Next Level Pulsar Brewer - Page 4

Coffee preparation techniques besides espresso like pourover.
helicon47
Posts: 37
Joined: 3 months ago

#31: Post by helicon47 »

I've been using the Pulsar for about two weeks now and seem to be getting a significant amount of astringency in my brews. I've been following the Gagne brewing instructions here: https://coffeeadastra.com/2023/09/13/th ... r-dripper/, and despite selecting the appropriate grind size on my Kenia (13-14/20), it seems to be a persistent theme. Total brew time ranges from 3:45 to 4:15, so well within the suggested range.

Not sure what I should be changing. Perhaps the level of the brew water should be more than 1 cm high, despite his suggestion to keep it at ~1 cm throughout, as there might be too much agitation of the coffee bed with the lower water level? Possibly reduce the brew water temperature slightly from 99°C to 97 or so?

I've tried brewing a few different coffees, mostly light roast Kenyans and Guatemalans from Calendar and 3fe here in Ireland, and they all seem to produce excess astringency - but not bitterness - when following these instructions. I haven't yet tested my brews with a refractometer but that's likely my next step. Any other suggestions?

Jonk
Posts: 2099
Joined: 4 years ago

#32: Post by Jonk »

I had a similar issue with the Pulsar. Tried a bunch of recipes without much success. This was with the Guatemala-inspired SSP MPv1. Unfortunately I don't have a solution nor a Pulsar anymore.. just thought I'd let you know you're not alone.

Most of the cups had something tasty or interesting as well. Some turned out dead, somehow as if they were both under and overextracted at the same time. I think a refractometer would help dial in because the taste is so different that it's difficult to guess what parameters to change.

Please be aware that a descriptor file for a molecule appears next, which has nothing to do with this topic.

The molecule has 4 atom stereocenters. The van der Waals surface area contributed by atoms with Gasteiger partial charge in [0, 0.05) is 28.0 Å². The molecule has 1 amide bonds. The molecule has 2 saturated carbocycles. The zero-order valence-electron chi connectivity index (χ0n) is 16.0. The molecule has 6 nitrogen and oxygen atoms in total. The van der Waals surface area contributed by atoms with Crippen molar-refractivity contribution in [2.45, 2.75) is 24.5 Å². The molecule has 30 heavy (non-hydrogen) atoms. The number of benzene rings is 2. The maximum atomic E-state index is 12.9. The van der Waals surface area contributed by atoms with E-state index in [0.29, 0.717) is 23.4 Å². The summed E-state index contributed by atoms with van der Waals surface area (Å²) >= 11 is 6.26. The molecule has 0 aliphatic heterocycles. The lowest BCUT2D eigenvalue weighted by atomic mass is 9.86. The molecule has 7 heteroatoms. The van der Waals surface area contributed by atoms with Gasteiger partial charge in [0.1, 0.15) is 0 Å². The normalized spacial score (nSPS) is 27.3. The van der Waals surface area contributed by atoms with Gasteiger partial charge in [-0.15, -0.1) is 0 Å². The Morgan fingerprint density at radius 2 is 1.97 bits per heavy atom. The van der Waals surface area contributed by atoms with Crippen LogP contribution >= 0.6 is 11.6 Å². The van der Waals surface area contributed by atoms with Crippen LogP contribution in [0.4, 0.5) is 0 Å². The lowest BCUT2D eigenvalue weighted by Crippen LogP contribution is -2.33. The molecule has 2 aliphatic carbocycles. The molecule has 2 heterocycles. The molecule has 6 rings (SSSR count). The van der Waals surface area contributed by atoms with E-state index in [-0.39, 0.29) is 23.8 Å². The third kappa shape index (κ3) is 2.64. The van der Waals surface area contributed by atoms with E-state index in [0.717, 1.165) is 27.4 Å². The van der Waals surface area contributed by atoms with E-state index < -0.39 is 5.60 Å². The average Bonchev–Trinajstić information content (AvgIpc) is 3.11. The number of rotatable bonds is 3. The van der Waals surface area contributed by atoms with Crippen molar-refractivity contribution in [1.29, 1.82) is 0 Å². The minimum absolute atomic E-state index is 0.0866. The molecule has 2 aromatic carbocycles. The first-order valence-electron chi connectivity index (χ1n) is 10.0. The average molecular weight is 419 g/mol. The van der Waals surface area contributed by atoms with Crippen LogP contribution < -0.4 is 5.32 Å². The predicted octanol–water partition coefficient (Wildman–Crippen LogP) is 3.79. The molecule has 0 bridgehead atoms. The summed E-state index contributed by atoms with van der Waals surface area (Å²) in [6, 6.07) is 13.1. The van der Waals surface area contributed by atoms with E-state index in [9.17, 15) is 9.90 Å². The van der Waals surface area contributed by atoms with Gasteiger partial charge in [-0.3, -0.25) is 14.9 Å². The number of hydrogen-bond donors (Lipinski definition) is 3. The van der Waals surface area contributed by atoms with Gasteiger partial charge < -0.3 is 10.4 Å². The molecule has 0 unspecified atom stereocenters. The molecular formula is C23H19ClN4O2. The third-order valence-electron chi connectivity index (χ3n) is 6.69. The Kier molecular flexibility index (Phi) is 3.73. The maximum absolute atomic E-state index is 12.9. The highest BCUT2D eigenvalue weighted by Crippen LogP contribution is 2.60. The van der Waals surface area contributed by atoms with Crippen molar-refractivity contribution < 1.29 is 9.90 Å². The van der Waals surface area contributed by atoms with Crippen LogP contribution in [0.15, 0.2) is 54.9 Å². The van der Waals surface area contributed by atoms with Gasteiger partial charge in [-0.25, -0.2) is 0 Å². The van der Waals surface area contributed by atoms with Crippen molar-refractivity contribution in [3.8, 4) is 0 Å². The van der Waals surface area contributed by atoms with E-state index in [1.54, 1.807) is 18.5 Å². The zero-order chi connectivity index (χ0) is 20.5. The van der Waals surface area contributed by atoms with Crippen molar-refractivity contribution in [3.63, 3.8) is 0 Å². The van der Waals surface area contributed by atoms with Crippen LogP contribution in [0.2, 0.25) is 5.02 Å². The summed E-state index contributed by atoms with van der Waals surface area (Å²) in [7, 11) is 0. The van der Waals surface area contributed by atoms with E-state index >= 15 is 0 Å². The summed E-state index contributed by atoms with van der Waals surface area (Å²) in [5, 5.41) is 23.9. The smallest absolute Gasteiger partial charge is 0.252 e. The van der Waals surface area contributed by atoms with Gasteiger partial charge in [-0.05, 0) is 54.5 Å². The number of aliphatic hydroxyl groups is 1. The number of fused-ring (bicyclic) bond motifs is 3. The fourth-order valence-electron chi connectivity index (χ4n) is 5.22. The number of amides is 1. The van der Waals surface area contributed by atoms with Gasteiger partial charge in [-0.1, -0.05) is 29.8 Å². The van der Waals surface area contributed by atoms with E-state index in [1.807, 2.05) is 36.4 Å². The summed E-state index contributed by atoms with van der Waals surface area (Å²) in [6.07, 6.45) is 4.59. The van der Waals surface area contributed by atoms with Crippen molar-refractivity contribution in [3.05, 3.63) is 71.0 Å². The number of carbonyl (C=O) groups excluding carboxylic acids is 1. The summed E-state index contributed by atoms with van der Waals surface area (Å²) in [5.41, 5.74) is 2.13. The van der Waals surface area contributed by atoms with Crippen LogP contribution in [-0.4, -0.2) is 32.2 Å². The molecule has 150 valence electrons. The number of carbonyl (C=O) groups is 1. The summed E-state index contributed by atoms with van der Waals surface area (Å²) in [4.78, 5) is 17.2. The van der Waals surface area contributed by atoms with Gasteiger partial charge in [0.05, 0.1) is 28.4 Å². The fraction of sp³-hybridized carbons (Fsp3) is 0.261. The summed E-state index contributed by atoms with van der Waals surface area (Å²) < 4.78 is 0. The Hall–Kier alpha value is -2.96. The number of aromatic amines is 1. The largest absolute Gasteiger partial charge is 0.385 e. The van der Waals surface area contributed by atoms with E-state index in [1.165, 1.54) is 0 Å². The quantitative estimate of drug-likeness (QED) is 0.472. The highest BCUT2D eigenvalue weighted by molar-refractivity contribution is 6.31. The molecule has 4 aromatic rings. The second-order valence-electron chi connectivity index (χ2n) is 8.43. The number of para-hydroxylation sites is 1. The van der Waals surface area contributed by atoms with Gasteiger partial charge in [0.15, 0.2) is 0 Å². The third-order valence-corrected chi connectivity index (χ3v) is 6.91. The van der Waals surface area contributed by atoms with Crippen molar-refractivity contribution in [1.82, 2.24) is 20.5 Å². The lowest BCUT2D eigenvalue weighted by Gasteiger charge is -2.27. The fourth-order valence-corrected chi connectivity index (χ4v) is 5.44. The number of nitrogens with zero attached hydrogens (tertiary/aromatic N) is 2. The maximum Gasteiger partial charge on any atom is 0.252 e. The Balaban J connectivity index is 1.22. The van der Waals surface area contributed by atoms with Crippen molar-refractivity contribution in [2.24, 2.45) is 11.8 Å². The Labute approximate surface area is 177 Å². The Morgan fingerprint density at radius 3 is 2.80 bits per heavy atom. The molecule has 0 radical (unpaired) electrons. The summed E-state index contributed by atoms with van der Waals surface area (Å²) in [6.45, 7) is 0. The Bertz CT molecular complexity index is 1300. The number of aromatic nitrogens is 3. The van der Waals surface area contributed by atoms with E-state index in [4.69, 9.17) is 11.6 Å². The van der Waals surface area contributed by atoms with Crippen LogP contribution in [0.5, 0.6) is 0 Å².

At no point did I achieve better overall results than a V60.

helicon47
Posts: 37
Joined: 3 months ago

#33: Post by helicon47 »

Yeah, I'm a bit stumped about how I ended up here. Certainly I've been pretty pleased with the brews I've been getting using other methods, such as my Kalita and Sage Precision Brewer (larger batches). The no-bypass design of the Pulsar is appealing, and I appreciate the flexibility of controlling immersion vs percolation, but something about it is definitely not working for me.

It's also interesting to see how much Gagne's recipe varies from those listed on the Pulsar website here: https://nextlevelbrewer.com/pulsar-recipes/

The basic recipe (bottom right) is probably most similar, but it calls for starting with a dry filter, using a larger grind size, a shorter bloom time, a higher water depth during brew, as well as a longer brew time altogether.

The only marginally successful brew I've made with the Pulsar so far has been using the batch recipe with dilution.

Jonk
Posts: 2099
Joined: 4 years ago

#34: Post by Jonk »

helicon47 wrote:The no-bypass design of the Pulsar is appealing, and I appreciate the flexibility of controlling immersion vs percolation
Exactly, it's a tinkerer's dream. The valve could be a bit more precise, but it's good enough. IME small changes to the recipes had a big impact, but there was a certain unique Pulsar signature.